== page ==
Cargo-partner expands Asia-to-Europe LCL services via Slovenia's Koper port

LJUBLJANA (Slovenia), September 1 (SeeNews) - Austria-based international transport and info-logistics provider cargo-partner said it has expanded its LCL (less than container load) services with further connections now from India, Thailand and Vietnam to Europe via Slovenia's Adriatic port of Koper. "With cargo-partner's seafreight consolidation service via the Slovenian port of Koper, the logistics provider offers a faster alternative to shipping via Northern ports such as Hamburg or Bremerhaven," the company said in a statement last week. The new connections include destinations such as Nhava Sheva in India, Lat Krabang in Thailand and Ho Chi Minh City in Vietnam.

Port-to-port transit times average around 18 days from Nhava Sheva, around 25 days from Lat Krabang and around 25-28 days from Ho Chi Minh City to Koper.  "The new routing via Koper fits very well into our long-established service portfolio of seven direct own consolidation lines from China, Taiwan, Hong Kong and Singapore, our faster consolidation services via the Iron Silk Road, our airfreight and FCL setup and the e-commerce distribution center next to Ljubljana airport," the CEO of cargo-partner, Stefan Krauter, said in the statement. He added that despite the COVID-19 turbulence, cargo-partner has been able to offer regular weekly departures, noting that in the premium service via Koper the containers are shipped directly without reloading, meaning minimal risk of damage and delays.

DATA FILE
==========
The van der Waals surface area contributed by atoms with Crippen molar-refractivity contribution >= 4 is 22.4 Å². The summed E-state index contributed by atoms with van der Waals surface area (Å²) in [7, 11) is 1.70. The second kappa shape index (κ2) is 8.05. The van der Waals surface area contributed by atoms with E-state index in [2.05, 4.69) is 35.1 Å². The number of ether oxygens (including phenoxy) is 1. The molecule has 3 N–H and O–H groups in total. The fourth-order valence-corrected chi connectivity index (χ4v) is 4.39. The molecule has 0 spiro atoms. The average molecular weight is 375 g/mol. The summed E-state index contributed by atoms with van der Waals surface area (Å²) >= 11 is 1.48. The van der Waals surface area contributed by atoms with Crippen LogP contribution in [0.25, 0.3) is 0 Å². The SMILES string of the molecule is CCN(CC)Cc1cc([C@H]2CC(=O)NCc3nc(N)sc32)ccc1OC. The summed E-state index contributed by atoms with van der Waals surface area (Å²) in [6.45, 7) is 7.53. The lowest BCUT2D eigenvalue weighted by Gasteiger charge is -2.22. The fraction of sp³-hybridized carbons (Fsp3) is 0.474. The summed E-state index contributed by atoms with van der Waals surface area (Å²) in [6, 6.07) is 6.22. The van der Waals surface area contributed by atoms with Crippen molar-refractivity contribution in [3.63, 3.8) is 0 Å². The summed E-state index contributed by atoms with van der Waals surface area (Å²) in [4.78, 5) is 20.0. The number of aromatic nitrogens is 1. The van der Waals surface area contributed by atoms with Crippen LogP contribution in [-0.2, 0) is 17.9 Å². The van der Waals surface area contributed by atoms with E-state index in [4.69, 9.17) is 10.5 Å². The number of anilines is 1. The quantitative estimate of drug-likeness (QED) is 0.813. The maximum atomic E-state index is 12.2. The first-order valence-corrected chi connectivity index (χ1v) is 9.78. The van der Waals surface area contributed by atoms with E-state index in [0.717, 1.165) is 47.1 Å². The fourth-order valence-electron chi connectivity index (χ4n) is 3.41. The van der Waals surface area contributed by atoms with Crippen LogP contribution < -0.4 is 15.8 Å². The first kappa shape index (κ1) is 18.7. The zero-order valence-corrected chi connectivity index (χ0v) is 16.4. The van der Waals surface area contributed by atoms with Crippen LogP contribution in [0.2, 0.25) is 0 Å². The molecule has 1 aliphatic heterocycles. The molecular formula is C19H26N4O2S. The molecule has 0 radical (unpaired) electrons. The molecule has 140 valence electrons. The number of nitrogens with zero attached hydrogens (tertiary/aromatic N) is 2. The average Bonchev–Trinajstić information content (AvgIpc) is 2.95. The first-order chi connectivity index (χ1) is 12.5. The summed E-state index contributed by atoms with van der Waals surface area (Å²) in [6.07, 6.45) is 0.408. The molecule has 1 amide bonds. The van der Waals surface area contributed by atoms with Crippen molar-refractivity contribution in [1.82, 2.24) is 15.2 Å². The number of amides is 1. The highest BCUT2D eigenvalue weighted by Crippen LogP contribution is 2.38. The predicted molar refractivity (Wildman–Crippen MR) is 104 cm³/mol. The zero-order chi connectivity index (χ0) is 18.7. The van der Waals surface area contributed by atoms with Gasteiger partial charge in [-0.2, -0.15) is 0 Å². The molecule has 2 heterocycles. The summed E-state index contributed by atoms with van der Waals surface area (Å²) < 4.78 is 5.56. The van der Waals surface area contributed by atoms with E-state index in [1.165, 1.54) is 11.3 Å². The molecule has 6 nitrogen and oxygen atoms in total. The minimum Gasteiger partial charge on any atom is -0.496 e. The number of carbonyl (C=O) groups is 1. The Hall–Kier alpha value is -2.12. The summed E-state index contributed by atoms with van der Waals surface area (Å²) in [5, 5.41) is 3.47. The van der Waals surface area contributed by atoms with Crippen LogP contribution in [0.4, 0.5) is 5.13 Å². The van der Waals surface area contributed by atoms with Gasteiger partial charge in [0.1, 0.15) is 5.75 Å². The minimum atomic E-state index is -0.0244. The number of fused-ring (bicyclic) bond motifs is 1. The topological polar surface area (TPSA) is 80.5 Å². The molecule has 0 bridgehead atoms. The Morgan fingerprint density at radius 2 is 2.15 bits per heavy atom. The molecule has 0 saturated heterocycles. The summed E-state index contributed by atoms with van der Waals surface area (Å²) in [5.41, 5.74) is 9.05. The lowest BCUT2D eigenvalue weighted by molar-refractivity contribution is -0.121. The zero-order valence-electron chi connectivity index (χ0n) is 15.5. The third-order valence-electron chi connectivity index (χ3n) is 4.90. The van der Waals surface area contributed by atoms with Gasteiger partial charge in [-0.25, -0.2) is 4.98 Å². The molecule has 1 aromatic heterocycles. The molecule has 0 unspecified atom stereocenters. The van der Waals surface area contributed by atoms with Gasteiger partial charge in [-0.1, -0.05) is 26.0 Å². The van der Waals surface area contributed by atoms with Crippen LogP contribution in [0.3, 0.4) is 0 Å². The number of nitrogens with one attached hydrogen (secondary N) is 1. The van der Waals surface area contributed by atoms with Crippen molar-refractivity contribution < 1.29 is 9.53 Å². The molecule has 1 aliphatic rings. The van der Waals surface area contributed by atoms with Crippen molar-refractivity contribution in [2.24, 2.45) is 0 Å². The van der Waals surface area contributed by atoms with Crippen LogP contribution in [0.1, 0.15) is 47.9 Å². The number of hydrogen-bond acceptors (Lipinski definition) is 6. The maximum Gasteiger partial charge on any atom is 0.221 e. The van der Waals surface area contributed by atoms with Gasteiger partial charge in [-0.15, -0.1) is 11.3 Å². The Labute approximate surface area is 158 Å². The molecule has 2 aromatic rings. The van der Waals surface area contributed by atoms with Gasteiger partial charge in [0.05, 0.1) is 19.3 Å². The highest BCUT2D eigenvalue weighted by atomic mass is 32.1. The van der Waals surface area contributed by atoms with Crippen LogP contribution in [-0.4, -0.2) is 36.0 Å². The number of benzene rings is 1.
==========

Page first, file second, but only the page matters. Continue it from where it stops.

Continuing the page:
From the Koper port, cargo-partner handles the transport to the container freight station in Ljubljana as well as the further distribution to numerous countries in Central and Southeastern Europe.  Krauter said that at the moment the company is handling a lot of heavy cargo from the automotive, engineering and metal industries on this route. "However, this service is also a convenient and reliable option for sensitive cargoes and goods from other industries," he added.

Krauter also said that as a result of the coronavirus pandemic, seafreight volumes have been reduced in the past several months, which tends to lead to a shift from FCL (full container load) to LCL shipments.

You may also like...